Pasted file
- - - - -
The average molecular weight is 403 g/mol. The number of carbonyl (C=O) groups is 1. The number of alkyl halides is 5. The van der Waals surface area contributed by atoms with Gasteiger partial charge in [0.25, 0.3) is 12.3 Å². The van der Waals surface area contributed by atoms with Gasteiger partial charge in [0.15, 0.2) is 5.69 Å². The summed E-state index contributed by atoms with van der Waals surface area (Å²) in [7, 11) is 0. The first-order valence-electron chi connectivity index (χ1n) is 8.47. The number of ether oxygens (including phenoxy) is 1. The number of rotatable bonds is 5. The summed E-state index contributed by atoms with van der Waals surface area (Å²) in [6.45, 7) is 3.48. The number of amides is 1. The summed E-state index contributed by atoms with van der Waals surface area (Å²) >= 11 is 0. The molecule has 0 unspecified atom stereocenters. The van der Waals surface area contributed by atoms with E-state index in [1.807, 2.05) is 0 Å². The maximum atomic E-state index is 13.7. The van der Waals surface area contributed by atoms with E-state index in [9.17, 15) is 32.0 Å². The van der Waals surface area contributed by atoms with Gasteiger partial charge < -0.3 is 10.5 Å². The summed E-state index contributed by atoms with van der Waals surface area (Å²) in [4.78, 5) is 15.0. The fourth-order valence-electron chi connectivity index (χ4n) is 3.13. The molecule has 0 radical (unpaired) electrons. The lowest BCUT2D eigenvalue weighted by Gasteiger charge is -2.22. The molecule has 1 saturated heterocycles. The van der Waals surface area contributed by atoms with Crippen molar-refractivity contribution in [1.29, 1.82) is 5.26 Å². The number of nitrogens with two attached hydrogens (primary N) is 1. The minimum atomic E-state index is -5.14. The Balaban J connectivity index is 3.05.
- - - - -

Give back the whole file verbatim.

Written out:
The average molecular weight is 403 g/mol. The number of carbonyl (C=O) groups is 1. The number of alkyl halides is 5. The van der Waals surface area contributed by atoms with Gasteiger partial charge in [0.25, 0.3) is 12.3 Å². The van der Waals surface area contributed by atoms with Gasteiger partial charge in [0.15, 0.2) is 5.69 Å². The summed E-state index contributed by atoms with van der Waals surface area (Å²) in [7, 11) is 0. The first-order valence-electron chi connectivity index (χ1n) is 8.47. The number of ether oxygens (including phenoxy) is 1. The number of rotatable bonds is 5. The summed E-state index contributed by atoms with van der Waals surface area (Å²) in [6.45, 7) is 3.48. The number of amides is 1. The summed E-state index contributed by atoms with van der Waals surface area (Å²) >= 11 is 0. The molecule has 0 unspecified atom stereocenters. The van der Waals surface area contributed by atoms with E-state index in [1.807, 2.05) is 0 Å². The maximum atomic E-state index is 13.7. The van der Waals surface area contributed by atoms with E-state index in [9.17, 15) is 32.0 Å². The van der Waals surface area contributed by atoms with Gasteiger partial charge < -0.3 is 10.5 Å². The summed E-state index contributed by atoms with van der Waals surface area (Å²) in [4.78, 5) is 15.0. The fourth-order valence-electron chi connectivity index (χ4n) is 3.13. The molecule has 0 radical (unpaired) electrons. The lowest BCUT2D eigenvalue weighted by Gasteiger charge is -2.22. The molecule has 1 saturated heterocycles. The van der Waals surface area contributed by atoms with Crippen molar-refractivity contribution in [1.29, 1.82) is 5.26 Å². The number of nitrogens with two attached hydrogens (primary N) is 1. The minimum atomic E-state index is -5.14. The Balaban J connectivity index is 3.05.